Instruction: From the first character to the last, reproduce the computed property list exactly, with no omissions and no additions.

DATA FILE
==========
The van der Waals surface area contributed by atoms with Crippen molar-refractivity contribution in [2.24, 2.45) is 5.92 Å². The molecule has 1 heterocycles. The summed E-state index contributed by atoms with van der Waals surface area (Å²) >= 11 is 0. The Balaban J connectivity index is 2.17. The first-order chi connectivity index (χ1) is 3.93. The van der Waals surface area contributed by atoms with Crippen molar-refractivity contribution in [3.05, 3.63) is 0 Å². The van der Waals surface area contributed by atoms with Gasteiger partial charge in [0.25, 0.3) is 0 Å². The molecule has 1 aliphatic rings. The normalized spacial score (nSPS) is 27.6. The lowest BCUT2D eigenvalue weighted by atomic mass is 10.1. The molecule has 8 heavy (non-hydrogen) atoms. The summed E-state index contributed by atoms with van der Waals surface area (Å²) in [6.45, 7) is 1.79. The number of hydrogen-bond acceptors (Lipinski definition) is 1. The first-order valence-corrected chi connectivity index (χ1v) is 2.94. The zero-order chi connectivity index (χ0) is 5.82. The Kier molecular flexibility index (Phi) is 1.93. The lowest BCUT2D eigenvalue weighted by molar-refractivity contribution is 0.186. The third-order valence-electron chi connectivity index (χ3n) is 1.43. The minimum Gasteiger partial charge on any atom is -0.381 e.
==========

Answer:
The van der Waals surface area contributed by atoms with Crippen molar-refractivity contribution in [2.24, 2.45) is 5.92 Å². The molecule has 1 heterocycles. The summed E-state index contributed by atoms with van der Waals surface area (Å²) >= 11 is 0. The Balaban J connectivity index is 2.17. The first-order chi connectivity index (χ1) is 3.93. The van der Waals surface area contributed by atoms with Crippen molar-refractivity contribution in [3.05, 3.63) is 0 Å². The van der Waals surface area contributed by atoms with Gasteiger partial charge in [0.25, 0.3) is 0 Å². The molecule has 1 aliphatic rings. The normalized spacial score (nSPS) is 27.6. The lowest BCUT2D eigenvalue weighted by atomic mass is 10.1. The molecule has 8 heavy (non-hydrogen) atoms. The summed E-state index contributed by atoms with van der Waals surface area (Å²) in [6.45, 7) is 1.79. The number of hydrogen-bond acceptors (Lipinski definition) is 1. The first-order valence-corrected chi connectivity index (χ1v) is 2.94. The zero-order chi connectivity index (χ0) is 5.82. The Kier molecular flexibility index (Phi) is 1.93. The lowest BCUT2D eigenvalue weighted by molar-refractivity contribution is 0.186. The third-order valence-electron chi connectivity index (χ3n) is 1.43. The minimum Gasteiger partial charge on any atom is -0.381 e.